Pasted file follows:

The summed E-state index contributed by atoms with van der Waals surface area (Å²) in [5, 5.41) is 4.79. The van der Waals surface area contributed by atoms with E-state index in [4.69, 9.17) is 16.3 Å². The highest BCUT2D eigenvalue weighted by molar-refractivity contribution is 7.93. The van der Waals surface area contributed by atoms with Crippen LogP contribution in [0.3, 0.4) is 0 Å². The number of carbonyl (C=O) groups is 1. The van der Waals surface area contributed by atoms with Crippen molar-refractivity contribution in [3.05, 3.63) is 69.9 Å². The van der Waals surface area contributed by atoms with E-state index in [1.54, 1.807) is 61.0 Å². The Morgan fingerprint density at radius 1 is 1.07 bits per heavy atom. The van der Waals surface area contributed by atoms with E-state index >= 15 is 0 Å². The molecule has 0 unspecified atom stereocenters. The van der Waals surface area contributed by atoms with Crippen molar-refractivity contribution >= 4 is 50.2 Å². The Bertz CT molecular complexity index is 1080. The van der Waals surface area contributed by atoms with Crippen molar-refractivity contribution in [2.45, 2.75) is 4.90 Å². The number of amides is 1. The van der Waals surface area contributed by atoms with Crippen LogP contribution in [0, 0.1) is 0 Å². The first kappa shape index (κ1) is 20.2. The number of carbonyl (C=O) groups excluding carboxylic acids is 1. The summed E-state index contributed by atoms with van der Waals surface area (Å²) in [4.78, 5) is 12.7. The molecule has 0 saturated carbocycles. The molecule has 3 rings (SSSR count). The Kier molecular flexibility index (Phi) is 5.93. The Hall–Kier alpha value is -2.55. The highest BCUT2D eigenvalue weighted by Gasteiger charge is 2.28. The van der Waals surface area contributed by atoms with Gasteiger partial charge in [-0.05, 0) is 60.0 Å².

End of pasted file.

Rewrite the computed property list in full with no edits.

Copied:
The summed E-state index contributed by atoms with van der Waals surface area (Å²) in [5, 5.41) is 4.79. The van der Waals surface area contributed by atoms with E-state index in [4.69, 9.17) is 16.3 Å². The highest BCUT2D eigenvalue weighted by molar-refractivity contribution is 7.93. The van der Waals surface area contributed by atoms with Crippen LogP contribution in [0.3, 0.4) is 0 Å². The number of carbonyl (C=O) groups is 1. The van der Waals surface area contributed by atoms with Crippen molar-refractivity contribution in [3.05, 3.63) is 69.9 Å². The van der Waals surface area contributed by atoms with E-state index in [1.54, 1.807) is 61.0 Å². The Morgan fingerprint density at radius 1 is 1.07 bits per heavy atom. The van der Waals surface area contributed by atoms with E-state index >= 15 is 0 Å². The molecule has 0 unspecified atom stereocenters. The van der Waals surface area contributed by atoms with Crippen molar-refractivity contribution >= 4 is 50.2 Å². The Bertz CT molecular complexity index is 1080. The van der Waals surface area contributed by atoms with Crippen molar-refractivity contribution in [2.45, 2.75) is 4.90 Å². The number of amides is 1. The van der Waals surface area contributed by atoms with Crippen LogP contribution in [0, 0.1) is 0 Å². The first kappa shape index (κ1) is 20.2. The number of carbonyl (C=O) groups excluding carboxylic acids is 1. The summed E-state index contributed by atoms with van der Waals surface area (Å²) in [4.78, 5) is 12.7. The molecule has 0 saturated carbocycles. The molecule has 3 rings (SSSR count). The Kier molecular flexibility index (Phi) is 5.93. The Hall–Kier alpha value is -2.55. The highest BCUT2D eigenvalue weighted by Gasteiger charge is 2.28. The van der Waals surface area contributed by atoms with Gasteiger partial charge in [-0.05, 0) is 60.0 Å².